Copa América Versus the Euros

Copa América vs Euros

This summer has been action-packed for football fans, as the two biggest continental competitions, Copa América and Euros, take place simultaneously. Besides the constant entertainment for fans, this presents a tough situation for the organizations as they are directly compared with what occurs on the other side of the Atlantic.

There is no point going over the constant discussion of which competition produces the better football or the better show. At the end of the day, everyone likes his type of football – some enjoy the more tactical European style, and some the more passionate South American. The only thing there is no doubt about is that these two regions have ruled the world of football since the start, winning all the World Cups played to date with 12 for Europe and 10 for South America.

However, there is one aspect of these competitions that can present a fair and direct comparison, the format.

Copa América Format

The Copa América format has faced quite a few changes in the last editions. In 2019 we saw three groups of four teams with the two guest invites of Qatar and Japan. That meant the top two in each group and the two best third places qualified for the quarterfinals. The 2021 edition took place during the pandemic with just the 10 CONMEBOL nations. This format had two groups of five teams each, with the top 4 going through to the quarter-finals.

This year’s Copa América has once again a different format. This time around the competition includes the usual 10 from CONMEBOL side, plus six teams from CONCACAF. Four groups of four teams with the top two qualify for the quarterfinals is a fairly simple and attractive format. However, the knockout stages do not provide the greatest spectacle since the draw separates Groups A and B on one side and C and D on the other, making the tournament feel like two completely unrelated competitions until they meet in the final.

The reason behind this is the “2-in-1” venue choice. The USA is a massive country and faces this tournament as a test before the World Cup 2026. Nonetheless, having stadiums all over the country mean huge travelling distances for teams that can cause crucial disadvantages in a competition with so many games in a short period. That is why they chose to split the tournaments by regions with the risk of game repetition rather than complaints about travelling disadvantages.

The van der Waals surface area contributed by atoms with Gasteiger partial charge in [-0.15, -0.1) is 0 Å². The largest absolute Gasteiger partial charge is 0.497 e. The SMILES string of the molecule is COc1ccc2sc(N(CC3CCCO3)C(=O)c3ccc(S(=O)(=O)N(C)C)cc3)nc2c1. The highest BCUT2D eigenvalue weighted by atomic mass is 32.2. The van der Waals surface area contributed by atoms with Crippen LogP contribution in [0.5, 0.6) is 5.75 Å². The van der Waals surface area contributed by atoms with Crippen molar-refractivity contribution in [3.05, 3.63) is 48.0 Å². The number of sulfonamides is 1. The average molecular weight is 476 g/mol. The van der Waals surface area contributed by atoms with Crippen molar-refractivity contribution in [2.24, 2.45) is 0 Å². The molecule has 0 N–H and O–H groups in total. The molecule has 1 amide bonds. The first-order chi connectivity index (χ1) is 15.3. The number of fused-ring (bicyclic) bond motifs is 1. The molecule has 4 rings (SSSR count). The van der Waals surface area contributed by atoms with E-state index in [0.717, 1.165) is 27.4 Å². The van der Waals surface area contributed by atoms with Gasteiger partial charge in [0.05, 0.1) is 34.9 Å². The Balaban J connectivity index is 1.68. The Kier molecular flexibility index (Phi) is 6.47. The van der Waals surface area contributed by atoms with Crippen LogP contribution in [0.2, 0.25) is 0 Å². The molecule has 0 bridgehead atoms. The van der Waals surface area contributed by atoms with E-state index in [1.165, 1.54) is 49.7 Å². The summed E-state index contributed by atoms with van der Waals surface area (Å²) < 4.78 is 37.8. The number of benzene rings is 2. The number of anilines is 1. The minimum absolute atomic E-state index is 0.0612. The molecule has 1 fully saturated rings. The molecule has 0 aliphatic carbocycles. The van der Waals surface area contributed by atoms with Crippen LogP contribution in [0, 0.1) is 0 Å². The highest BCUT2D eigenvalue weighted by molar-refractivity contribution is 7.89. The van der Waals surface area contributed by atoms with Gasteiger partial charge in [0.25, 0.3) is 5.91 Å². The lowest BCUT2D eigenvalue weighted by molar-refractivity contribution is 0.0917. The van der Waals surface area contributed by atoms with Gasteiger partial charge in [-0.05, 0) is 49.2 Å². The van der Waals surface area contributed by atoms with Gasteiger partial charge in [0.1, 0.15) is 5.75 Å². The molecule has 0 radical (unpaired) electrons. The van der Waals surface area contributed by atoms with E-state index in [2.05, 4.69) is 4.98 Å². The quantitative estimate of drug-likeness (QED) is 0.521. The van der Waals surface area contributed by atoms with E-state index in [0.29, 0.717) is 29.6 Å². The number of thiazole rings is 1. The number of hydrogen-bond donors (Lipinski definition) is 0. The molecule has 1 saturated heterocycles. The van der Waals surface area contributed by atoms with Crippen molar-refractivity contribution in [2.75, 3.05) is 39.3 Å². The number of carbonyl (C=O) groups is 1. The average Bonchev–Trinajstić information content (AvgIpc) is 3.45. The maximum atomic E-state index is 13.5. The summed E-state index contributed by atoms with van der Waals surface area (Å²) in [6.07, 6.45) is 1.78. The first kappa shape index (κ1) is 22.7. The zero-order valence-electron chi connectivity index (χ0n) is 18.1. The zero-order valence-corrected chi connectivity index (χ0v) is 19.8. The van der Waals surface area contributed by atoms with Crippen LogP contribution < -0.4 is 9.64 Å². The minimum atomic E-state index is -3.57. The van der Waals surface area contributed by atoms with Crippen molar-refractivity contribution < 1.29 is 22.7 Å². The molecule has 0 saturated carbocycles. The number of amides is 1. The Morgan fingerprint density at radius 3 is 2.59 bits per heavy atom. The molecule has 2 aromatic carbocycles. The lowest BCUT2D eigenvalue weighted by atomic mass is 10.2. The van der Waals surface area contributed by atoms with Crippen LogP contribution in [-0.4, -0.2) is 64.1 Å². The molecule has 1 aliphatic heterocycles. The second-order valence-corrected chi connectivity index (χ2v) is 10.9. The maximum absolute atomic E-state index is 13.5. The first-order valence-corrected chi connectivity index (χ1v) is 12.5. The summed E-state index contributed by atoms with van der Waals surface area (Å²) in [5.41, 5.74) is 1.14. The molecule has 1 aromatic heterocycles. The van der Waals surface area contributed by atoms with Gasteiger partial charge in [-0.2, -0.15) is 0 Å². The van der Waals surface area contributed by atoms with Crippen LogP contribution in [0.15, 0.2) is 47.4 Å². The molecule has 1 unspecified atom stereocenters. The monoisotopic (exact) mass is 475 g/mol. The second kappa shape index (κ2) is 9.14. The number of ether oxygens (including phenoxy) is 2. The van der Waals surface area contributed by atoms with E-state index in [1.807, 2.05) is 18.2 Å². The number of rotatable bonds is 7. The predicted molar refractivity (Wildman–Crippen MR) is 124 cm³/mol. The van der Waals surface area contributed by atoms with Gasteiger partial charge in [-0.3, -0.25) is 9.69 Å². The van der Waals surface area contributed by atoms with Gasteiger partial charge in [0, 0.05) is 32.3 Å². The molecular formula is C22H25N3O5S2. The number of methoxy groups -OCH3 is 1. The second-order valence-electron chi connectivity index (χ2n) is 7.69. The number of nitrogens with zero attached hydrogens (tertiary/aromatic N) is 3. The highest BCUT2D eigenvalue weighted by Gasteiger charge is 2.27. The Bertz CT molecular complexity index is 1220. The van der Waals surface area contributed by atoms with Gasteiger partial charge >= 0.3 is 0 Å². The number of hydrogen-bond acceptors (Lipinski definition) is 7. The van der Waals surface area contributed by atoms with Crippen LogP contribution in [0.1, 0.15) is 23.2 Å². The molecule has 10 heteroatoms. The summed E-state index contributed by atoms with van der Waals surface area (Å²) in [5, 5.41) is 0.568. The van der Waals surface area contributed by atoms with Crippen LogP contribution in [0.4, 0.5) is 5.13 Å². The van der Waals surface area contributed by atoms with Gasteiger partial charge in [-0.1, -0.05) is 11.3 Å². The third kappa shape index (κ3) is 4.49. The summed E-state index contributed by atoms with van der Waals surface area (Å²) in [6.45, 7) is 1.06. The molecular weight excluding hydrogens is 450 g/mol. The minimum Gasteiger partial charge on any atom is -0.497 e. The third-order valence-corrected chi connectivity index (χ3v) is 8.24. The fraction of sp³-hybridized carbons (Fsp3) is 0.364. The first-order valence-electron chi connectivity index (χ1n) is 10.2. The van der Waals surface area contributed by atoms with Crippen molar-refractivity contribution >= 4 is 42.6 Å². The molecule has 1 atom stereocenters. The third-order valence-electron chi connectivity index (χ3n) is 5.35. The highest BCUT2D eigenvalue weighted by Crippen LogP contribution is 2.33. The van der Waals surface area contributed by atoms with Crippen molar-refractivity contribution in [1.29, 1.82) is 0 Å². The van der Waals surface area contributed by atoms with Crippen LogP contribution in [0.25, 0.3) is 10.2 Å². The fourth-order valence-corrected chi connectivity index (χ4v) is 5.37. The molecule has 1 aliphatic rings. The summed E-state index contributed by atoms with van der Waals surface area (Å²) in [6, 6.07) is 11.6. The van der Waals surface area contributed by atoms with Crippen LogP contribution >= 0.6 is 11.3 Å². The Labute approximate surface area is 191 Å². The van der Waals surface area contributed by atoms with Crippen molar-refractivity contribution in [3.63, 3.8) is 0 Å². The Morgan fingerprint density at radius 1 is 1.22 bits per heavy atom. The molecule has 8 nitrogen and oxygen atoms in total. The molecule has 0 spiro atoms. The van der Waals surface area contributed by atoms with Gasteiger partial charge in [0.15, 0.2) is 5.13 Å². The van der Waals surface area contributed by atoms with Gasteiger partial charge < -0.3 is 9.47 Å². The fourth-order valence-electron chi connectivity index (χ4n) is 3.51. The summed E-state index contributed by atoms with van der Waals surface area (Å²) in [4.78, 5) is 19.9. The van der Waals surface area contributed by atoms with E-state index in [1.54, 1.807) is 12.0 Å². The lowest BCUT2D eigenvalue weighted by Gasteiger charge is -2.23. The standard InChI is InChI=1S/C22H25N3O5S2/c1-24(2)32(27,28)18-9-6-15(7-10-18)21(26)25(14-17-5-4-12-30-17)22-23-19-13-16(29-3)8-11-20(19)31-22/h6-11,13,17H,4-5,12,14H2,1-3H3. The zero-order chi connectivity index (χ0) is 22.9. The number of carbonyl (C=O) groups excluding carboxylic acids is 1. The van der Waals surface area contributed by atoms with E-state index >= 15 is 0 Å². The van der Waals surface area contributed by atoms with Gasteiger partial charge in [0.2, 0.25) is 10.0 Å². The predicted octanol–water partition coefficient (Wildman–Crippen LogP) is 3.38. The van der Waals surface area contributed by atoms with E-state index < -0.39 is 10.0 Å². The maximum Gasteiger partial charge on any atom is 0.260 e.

Euros Format

The UEFA Euro’s last format change came after the 2012 edition. The competition used to have 16 teams divided into four groups of four with the top two qualifying for the quarterfinals. Since the 2016 edition, the tournament has 24 teams divided into six groups of four, with the the top two of each group plus the best four third-places qualifying for the round of 16.

The changes made sit well with all the countries, increasing their chances of qualifying for the competition and of making it through to the knockout stage. Some fans may also agree due to an extra round of 16 game to attend but there is no doubt this compromises the quality and thrill of the group stage.

The current format means only eight out of the initial 24 teams are eliminated after the three group stage games. Added to that is the fact that the best four third-places qualify is not only unattractive to watch, with teams waiting days to know if they qualify, but it is also strongly unfair for the teams playing in the first groups.

Take Italy as an example. They were 1-0 down against Croatia and had to take huge risks to draw the game in the dying minutes not knowing if three points would be enough to qualify in third. The following day Group C plays the third and final game with a bizarre advantage as Denmark and Slovenia know a draw is enough to qualify with the results of groups A and B.


Whether it is due to venue inconveniences, an increase in games played or both, it is clear the quality of games and fairness of the format are way down on the organization’s lists. Copa América and Euros are just the start, as FIFA confirmed the World Cup 2026 will have a new 48-team format coming to a tournament that never raised any concerns in this area.

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